The memorandum of understanding (MoU) would enable the two institutions to conduct joint research on economic indicators.
Jane Mariara, director of the School of Economics at the university, said that the partnership would help them to bring forth solutions to the country’s economic problems.
She opined that knowledge was not the domain of any single organisation and the partnership with the Central Bank would lead to increased economic opportunities.
The Central Bank will support the university by supervising postgraduate students who have specialised in monetary policy-related courses. The banking regulator would also send a representative to the advisory board of the School of Economics to help in research training.
The Central Bank of Kenya would also offer internship opportunities to students pursuing a PhD in Financial Economics.
The University of Nairobi, from its side, will support thesis and project supervision for Kenya School of Monetary Studies graduate programmes. The institution conducts masters degree programmes in banking and finance, financial economics, and economic policy analysis.
The Central Bank is the principal shareholder of the college located in Ruaraka, Nairobi.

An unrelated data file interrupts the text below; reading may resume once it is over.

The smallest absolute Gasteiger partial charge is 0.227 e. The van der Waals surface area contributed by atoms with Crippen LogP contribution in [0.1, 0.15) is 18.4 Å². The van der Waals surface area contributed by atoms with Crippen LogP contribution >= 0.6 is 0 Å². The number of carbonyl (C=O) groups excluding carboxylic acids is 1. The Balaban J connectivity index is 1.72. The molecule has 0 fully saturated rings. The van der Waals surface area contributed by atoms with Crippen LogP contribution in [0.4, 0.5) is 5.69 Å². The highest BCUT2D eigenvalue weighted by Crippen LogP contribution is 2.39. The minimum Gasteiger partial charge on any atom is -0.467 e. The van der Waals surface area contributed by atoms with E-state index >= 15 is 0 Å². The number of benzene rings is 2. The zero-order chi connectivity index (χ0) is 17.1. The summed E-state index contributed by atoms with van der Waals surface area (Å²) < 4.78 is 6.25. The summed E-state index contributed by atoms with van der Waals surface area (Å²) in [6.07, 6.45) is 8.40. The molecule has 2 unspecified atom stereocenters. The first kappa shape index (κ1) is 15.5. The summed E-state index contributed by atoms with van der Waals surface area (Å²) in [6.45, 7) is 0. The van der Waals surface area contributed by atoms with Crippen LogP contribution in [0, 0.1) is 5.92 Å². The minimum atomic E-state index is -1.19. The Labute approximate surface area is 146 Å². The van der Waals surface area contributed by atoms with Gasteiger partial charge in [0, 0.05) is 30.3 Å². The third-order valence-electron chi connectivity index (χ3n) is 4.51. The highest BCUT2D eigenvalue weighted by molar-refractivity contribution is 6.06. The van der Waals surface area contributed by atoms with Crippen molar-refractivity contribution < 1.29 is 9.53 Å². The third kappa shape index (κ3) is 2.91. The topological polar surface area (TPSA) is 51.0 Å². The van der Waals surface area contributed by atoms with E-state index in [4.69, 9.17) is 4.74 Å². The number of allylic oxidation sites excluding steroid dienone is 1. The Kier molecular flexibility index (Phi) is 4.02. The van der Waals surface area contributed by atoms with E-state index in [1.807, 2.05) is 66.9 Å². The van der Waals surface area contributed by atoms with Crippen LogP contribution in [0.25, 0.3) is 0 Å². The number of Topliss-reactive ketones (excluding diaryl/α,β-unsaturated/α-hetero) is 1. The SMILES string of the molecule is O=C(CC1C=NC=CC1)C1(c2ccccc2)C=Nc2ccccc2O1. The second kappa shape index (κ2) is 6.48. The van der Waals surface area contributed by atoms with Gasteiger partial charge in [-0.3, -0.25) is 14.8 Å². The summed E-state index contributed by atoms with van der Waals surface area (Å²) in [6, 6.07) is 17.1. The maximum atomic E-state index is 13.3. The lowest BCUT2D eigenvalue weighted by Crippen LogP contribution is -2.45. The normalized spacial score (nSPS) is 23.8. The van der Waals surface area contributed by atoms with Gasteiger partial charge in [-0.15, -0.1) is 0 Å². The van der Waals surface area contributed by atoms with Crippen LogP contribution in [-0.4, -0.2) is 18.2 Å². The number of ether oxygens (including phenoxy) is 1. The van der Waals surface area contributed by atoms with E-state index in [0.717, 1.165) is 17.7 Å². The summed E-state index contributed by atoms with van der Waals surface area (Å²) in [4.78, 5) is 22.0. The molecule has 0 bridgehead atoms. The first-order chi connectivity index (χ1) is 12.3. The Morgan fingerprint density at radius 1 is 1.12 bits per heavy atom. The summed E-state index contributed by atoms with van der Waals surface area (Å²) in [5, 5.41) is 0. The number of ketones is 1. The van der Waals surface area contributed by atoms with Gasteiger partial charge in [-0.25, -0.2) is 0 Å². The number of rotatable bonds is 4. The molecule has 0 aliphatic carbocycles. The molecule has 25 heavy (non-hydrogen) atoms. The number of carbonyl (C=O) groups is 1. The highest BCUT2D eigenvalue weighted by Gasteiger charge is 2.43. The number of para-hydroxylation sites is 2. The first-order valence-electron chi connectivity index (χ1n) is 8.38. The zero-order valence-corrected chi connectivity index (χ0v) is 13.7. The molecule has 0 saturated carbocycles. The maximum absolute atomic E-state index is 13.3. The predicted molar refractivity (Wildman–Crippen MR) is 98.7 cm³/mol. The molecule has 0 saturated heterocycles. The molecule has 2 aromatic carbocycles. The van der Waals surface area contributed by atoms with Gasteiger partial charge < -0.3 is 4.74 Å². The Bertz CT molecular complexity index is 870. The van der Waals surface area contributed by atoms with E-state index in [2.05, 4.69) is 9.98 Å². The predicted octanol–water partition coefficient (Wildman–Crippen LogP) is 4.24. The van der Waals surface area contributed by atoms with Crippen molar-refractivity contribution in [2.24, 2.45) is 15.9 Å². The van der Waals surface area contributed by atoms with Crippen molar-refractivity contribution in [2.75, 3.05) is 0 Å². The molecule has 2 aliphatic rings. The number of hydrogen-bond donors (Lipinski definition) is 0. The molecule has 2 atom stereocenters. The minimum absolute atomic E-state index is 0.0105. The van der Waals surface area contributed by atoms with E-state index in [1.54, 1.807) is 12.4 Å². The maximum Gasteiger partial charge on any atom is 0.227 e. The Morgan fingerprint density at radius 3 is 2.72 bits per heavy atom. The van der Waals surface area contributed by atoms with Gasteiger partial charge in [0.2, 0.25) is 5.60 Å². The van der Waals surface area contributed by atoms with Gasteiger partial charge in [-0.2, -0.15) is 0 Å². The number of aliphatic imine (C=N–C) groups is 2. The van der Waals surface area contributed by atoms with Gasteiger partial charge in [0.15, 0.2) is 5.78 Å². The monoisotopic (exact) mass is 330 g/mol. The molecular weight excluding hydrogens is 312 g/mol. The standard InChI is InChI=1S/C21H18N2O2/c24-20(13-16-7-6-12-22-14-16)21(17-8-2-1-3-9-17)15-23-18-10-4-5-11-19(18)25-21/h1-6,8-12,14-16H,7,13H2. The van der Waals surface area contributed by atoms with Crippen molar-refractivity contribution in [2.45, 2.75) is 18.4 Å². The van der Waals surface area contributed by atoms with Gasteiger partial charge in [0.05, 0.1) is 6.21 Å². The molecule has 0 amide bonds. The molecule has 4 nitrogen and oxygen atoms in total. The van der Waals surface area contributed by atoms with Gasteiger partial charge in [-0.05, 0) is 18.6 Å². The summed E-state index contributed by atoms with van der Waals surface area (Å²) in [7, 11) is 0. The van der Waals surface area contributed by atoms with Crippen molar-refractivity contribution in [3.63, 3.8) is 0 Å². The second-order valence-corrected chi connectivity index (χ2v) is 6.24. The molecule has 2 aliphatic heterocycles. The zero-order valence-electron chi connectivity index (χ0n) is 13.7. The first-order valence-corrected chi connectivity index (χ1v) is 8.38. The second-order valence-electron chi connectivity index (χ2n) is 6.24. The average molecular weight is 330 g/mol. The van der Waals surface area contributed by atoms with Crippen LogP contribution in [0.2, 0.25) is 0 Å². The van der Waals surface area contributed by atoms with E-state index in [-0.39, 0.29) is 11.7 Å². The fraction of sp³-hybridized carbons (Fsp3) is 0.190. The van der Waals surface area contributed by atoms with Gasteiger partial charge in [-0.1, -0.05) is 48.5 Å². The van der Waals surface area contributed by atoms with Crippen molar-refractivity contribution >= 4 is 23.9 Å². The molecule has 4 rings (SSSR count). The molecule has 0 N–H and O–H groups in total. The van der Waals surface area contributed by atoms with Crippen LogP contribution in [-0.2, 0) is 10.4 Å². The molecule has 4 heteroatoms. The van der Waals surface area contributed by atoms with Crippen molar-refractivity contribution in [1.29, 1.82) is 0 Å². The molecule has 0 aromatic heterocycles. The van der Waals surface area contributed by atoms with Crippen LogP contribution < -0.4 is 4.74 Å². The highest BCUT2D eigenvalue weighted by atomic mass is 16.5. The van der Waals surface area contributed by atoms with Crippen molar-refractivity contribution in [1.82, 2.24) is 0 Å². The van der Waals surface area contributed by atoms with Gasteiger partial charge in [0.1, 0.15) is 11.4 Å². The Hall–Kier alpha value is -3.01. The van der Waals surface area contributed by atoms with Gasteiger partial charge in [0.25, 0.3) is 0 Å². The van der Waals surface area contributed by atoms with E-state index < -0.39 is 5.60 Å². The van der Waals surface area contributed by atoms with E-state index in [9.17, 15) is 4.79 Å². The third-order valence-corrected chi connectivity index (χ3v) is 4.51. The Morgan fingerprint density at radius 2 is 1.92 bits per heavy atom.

Prof Mariara informed that lecturers from the two institutions would switch places, from time to time, as part of the exchange for this programme.
The CBK governor, Njuguna Ndung’u, said that the bank would abide by the terms of the MoU.
Prof Ndung’u, who taught at the university for 17 years, congratulated the University of Nairobi for the progress made towards disseminating quality knowledge to the Kenyans.
The university also signed MoUs with other institutions that included the Lanzhou University (China) and the Insurance Regulatory Commission last year. The Chinese University had concentrated on agricultural technologies in dry land farming, water harvesting, and waste management.
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